The researchers also took raisin-sized samples of muscle tissue by biopsy. They found the exercisers had fewer Type II B muscle fibres, a type associated with inactivity, and more Type II A, a trained-muscle form that increases with exercise. The workout regimen apparently triggered a transformation in fibre type similar to that seen in athletes.

The exercise paid off in lifestyle improvements. "All of them indicated they felt better,"  "They were doing more things. They felt much more comfortable and much more strong in their daily activities."

The companion report in the journal took a closer look at changes in the size of the cells. The cells in the exercisers grew by 30 percent, the study said. That's similar to what's found in men in their 20s who weight train.

The research is in line with other studies on resistance exercise, even at high intensities. The gains can be dramatic among people who have done no previous exercise.

The idea that older people must resign themselves to inactivity and frailty is old-fashioned, 

Although age does mandate limits on how much strength an exerciser can gain, researchers increasingly are unsure what the limit might be. "It is not easy to identify a plateau in their strength gains."

For sedentary older folks, the gains can be dramatic, and even in veteran masters athletes, some gains may be possible. "They will reach a limit."  "I don't think we know what that limit is, which is the interesting question."

KNOWING THE BASICS

Physical fitness is most easily understood by examining its components, or "parts." There is widespread agreement that these four components are basic.

Cardio-respiratory Endurance - the ability to deliver oxygen and nutrients to tissues, and to remove wastes, over sustained periods of time. Long runs and swims are among the methods employed in measuring this component.

Muscular Strength - the ability of a muscle to exert force for a brief period of time. Upper-body strength, for example, can be measured by various weight-lifting exercises.

Muscular Endurance - the ability of a muscle, or a group of muscles, to sustain repeated contractions or to continue applying force against a fixed object. Push-ups are often used to test endurance of arm and shoulder muscles.

Flexibility - the ability to move joints and use muscles through their full range of motion. The sit-and-reach test is a good measure of flexibility of the lower back and backs of the upper legs.

Body Composition is often considered a component of fitness. It refers to the makeup of the body in terms of lean mass (muscle, bone, vital tissue and organs) and fat mass. An optimal ratio of fat to lean mass is an indication of fitness, and the right types of exercise will help you decrease body fat and increase or maintain muscle mass.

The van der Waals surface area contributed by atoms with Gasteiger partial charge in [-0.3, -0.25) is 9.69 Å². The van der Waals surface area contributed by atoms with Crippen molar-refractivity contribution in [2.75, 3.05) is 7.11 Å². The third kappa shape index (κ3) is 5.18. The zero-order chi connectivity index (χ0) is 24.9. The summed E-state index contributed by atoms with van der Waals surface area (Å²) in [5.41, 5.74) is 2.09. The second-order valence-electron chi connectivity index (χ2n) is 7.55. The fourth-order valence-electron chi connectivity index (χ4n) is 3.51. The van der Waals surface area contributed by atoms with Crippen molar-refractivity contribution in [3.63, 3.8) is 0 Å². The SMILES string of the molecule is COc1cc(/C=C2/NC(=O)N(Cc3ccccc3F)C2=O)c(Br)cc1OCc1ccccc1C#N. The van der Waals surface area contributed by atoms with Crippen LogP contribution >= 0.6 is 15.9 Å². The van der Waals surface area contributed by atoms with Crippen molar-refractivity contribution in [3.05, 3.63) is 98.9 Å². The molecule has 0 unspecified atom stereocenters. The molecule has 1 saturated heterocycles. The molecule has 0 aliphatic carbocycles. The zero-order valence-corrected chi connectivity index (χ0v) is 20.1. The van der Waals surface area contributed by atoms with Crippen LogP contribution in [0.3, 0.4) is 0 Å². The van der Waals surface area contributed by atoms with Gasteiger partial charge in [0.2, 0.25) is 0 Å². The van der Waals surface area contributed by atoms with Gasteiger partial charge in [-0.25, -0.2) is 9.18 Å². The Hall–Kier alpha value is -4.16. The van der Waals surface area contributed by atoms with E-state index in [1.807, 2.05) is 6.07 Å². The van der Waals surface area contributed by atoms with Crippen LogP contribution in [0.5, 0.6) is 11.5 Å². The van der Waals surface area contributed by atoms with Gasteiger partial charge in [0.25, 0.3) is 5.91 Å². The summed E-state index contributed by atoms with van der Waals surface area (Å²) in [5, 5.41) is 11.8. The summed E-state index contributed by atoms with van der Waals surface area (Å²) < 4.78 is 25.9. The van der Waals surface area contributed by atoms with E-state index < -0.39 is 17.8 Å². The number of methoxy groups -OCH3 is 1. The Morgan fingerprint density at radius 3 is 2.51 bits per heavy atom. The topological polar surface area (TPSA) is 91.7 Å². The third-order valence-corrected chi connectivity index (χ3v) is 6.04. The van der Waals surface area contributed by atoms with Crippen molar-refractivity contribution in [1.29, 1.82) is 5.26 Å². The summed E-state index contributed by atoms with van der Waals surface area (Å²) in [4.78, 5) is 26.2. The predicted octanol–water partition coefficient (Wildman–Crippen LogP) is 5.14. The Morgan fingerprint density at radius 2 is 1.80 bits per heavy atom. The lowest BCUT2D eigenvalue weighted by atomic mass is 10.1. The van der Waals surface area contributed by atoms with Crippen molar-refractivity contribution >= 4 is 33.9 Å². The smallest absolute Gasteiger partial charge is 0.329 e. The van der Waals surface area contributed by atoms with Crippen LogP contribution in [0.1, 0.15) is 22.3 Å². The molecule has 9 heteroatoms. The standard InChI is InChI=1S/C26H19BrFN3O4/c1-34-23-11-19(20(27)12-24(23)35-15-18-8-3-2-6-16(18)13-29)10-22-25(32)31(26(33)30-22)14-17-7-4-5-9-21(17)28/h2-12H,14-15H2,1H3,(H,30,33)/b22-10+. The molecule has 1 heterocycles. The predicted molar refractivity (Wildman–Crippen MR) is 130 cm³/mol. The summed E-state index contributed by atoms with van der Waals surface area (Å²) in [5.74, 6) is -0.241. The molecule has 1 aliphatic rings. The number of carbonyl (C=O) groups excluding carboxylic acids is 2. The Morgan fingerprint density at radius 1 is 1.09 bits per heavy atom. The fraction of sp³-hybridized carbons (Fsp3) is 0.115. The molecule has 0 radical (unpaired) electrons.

A WORKOUT SCHEDULE

How often, how long and how hard you exercise, and what kinds of exercises you do should be determined by what you are trying to accomplish. Your goals, your present fitness level, age, health, skills, interest and convenience are among the factors you should consider. For example, an athlete training for high-level competition would follow a different program than a person whose goals are good health and the ability to meet work and recreational needs.

Your exercise program should include something from each of the four basic fitness components described previously. Each workout should begin with a warm-up and end with a cool-down. As a general rule, space your workouts throughout the week and avoid consecutive days of hard exercise.

Here are the amounts of activity necessary for the average, healthy person to maintain a minimum level of overall fitness. Included are some of the popular exercises for each category.

WARM-UP - 5-10 minutes of exercises such as walking, slow jogging, knee lifts, arm circles or trunk rotations. Low intensity movements that stimulate movements to be used in the activity can also be included in the warm-up.

MUSCULAR STRENGTH - a minimum of two 20-minute sessions per week that include exercises for all the major muscle groups. Lifting weights is the most effective way to increase strength.

MUSCULAR ENDURANCE - at least three 30-minute sessions each week that include exercises such as callisthenics, push-ups, sit-ups, pull-ups, and weight training for all the major muscle groups.

CARDIO RESPIRATORY ENDURANCE - at least three 20-minute bouts of continuous aerobic (activity requiring oxygen) rhythmic exercise each week. Popular aerobic conditioning activities include brisk walking, jogging, swimming, cycling, rope-jumping, rowing, cross-country skiing, and some continuous action games like tennis and badminton.

FLEXIBILITY - 10-12 minutes of daily stretching exercises performed slowly without a bouncing motion. This can be included after a warm-up or during a cool-down.

COOL DOWN - a minimum of 5-10 minutes of slow walking, low-level exercise, combined with stretching.

A MATTER OF PRINCIPLE

The keys to selecting the right kinds of exercises for developing and maintaining each of the basic components of fitness are found in these principles: